The initial surprise came when the Vatican announced that it would welcome dissident Anglican dioceses and parishes to enter the Catholic Church en masse. In the sensitive world of ecumenical relations this was like poaching in a neighbor’s field. Unhappy Anglicans and Catholics have frequently converted individually in both directions, but this corporate overture has opened up new territory.
Evidently the Vatican’s chief ecumenist, Cardinal Walter Kasper, was also surprised because he was out of town when the announcement was made and, apparently, out of the loop. The Archbishop of Canterbury, Rowan Williams is titular head of Anglicans worldwide. At a press conference after the event, he seemed dazed, like a man whose pocket had been picked by a friend.
One of the biggest surprises awaited the dissident Anglicans themselves. Rome’s original welcome included a generous provision that they could maintain their traditional forms of worship, governance and orders. However, the devil is often in the details. Weeks later the fine print included the proviso that pastors and bishops would be appointed by Rome henceforth rather than called or elected by those being served. Moreover, while the Vatican accepted married Anglican priests, they did not accept married bishops. Thus current Anglican bishops could continue wearing their scarlet garb and pectoral crosses, and they would be welcome guests at meetings of Catholic prelates, but they would no longer be considered real bishops, unless they chose to shed their spouses. Furthermore, future Anglican seminarians would have to remain celibate. Those preparing to swim the Tiber suddenly realized that the water was colder than they had thought.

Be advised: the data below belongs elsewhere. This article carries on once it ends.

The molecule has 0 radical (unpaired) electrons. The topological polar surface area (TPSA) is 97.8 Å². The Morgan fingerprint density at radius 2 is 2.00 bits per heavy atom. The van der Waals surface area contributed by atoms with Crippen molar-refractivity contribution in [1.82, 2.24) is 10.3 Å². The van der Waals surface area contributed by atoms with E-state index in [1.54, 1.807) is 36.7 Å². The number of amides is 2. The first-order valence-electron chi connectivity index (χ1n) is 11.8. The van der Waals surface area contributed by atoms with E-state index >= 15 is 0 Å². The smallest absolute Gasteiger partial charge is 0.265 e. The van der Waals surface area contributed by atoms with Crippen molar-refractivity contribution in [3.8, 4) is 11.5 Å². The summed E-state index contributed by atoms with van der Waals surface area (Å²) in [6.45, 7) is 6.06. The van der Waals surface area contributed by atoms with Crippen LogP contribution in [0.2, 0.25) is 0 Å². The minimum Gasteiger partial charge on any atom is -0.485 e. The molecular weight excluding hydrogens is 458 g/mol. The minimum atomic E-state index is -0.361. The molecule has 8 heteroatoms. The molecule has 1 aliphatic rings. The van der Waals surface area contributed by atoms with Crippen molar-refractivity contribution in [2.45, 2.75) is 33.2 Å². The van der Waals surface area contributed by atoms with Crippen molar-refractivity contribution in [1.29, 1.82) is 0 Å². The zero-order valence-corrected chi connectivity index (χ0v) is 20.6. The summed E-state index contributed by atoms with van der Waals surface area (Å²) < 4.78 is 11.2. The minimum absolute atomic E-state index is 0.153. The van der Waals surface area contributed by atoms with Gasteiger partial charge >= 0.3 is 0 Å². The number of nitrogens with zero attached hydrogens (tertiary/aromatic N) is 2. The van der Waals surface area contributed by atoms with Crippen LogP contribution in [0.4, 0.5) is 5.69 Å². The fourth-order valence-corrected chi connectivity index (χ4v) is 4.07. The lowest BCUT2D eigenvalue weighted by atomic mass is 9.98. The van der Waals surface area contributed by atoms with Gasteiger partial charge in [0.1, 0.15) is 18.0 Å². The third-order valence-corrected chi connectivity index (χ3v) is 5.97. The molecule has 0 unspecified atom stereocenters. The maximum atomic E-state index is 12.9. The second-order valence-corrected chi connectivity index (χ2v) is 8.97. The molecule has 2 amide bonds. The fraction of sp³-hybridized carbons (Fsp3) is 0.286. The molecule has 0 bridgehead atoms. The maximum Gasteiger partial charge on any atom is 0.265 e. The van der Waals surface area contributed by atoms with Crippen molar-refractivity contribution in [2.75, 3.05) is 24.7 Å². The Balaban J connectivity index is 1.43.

Another surprise is the fact that Pope Benedict himself seemed surprised at the reactions to his overture. Having welcomed the schismatic Pius X Society, only to discover that one of their leaders was a loquacious Holocaust denier, and having alienated large swaths of Muslims and Jews in previous months, he might have been alert to the law of unintended consequences.
Moderate and progressive Catholics have ceased to be surprised that the hierarchy regularly dismiss their concerns. Serious issues like the shortage of priests, the need for substantive reforms in the wake of the pedophilia scandals, and the treatment of women in the church, especially in view of the Vatican’s investigation of American nuns, are routinely ignored. Dissident Anglicans are welcome because they pass the litmus test on women priests and gays. Dissident Catholics are discounted because “we need a purer Church.” So the final surprise is that so many of us stay. Perhaps there’s someone out there who will invite us to swim the Tiber en masse in the opposite direction. If so, be sure to read the fine print.
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